I can’t help but feeling that our home hygiene is not what it used to be at the moment. Anyone who has ever been potty-training probably knows the feeling.
The other day I was making pancakes when the little one started screaming “caca is coming, caca is coming”. I rushed to her, pulled down her trousers and placed her on the potty, which at that moment was situated in the sitting room, close to where she was playing. But it was too late. Some of the poop had already landed in her underwear and the rest smeared around the potty, luckily nothing on the floor this time.
After tiding up the potty and the little bum I washed my hand several times with antibacterial soap, but somehow they still felt hopelessly unclean and I had no desire to continue with my pancakes.
Potty training takes patience and time. And we only have a few days left before the little one is supposed to start school. This is the challenge in Belgium; school starts at a very young age. Most schools do not accept children in nappies, so they have to be potty trained at the age of two and a half years old. Of course you can keep your kids in the crèche longer, but that has not seemed like a good idea with any of our daughters. I think being the oldest in the crèche might not be very stimulating, especially as our little one is in a “mini garderi” with only seven kids in total, ours being by far the oldest. So I really want her to start school, and she is very eager herself.
Since the age of about two years old I have showed her the potty and made her sit on it, but she didn’t really accept it. She would sit on it for a few seconds, and then run away. Sometimes she would even run away as soon as I talked about the potty.
My conclusion was that she simply was not ready for it so I stopped trying for a while. But the clock kept ticking and suddenly there were not many weeks left until the anticipated school start. Although she had not once managed to wee on the potty, I decided to remove her nappies, but always keeping the potty nearby. We talked a lot about it and eventually we told her that she can’t start school before she does “pipi and caca” on the potty. That seemed to make her try harder. She sat longer on the potty and she even sat down on it without me telling her to do so. She really did try, but always ended up saying “it is not coming”.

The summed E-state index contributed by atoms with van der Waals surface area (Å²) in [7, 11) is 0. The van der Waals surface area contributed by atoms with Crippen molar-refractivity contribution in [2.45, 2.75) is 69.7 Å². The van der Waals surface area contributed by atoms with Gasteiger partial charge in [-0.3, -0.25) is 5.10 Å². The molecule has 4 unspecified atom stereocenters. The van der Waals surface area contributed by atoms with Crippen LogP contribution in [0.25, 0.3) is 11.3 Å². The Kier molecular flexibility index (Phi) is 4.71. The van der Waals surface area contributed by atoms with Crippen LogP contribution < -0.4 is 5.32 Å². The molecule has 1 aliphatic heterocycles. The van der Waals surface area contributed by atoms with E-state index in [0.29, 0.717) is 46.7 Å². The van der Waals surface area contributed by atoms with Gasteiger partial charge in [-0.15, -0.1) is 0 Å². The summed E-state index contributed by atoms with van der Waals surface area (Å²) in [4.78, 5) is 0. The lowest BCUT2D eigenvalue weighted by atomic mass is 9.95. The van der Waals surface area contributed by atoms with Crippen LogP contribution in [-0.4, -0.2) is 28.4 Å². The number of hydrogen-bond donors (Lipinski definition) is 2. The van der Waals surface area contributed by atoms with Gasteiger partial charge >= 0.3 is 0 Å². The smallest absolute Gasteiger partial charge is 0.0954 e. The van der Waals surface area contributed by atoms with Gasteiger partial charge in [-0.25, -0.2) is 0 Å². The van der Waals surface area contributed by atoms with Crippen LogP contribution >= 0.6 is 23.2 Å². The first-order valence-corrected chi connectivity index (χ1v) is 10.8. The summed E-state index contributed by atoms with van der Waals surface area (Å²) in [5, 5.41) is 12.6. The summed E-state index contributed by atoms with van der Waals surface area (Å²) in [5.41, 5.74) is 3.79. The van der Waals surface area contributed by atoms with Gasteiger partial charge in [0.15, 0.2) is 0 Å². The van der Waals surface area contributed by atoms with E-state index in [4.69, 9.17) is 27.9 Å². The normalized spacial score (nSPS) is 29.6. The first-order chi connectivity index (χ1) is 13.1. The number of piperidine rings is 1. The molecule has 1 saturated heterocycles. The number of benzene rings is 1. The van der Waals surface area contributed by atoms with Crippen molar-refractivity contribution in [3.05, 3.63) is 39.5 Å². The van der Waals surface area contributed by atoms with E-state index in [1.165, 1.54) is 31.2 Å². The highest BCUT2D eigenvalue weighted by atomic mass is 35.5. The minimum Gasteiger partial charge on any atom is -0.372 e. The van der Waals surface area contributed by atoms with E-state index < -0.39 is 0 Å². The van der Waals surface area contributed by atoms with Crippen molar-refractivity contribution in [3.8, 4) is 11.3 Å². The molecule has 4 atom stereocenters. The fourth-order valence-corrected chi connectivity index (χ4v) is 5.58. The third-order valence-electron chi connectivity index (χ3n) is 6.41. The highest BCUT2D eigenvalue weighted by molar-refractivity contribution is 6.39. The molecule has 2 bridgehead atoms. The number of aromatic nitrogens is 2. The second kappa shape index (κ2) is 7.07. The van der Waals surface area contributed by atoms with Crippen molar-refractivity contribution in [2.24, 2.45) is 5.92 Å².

But then, one day, she finally did her first wee on the potty. She was very surprised herself and kept shouting “it is coming out, it is coming out!” Me, my husband and the big sister cheered and clapped our hands of delight. The little one then just simply stood up from the potty and did a graceful bow.
After that first time things became a little easier and she clearly knows what is expected of her. We have a few more days of “intensive” practising before school starts and if she really pulls it off I will be very pleased. So perhaps potty-training does not have to start at a very young age, a few weeks of intensive training at the right time might just be enough. I will explore this topic further in the next issue of Small Talk.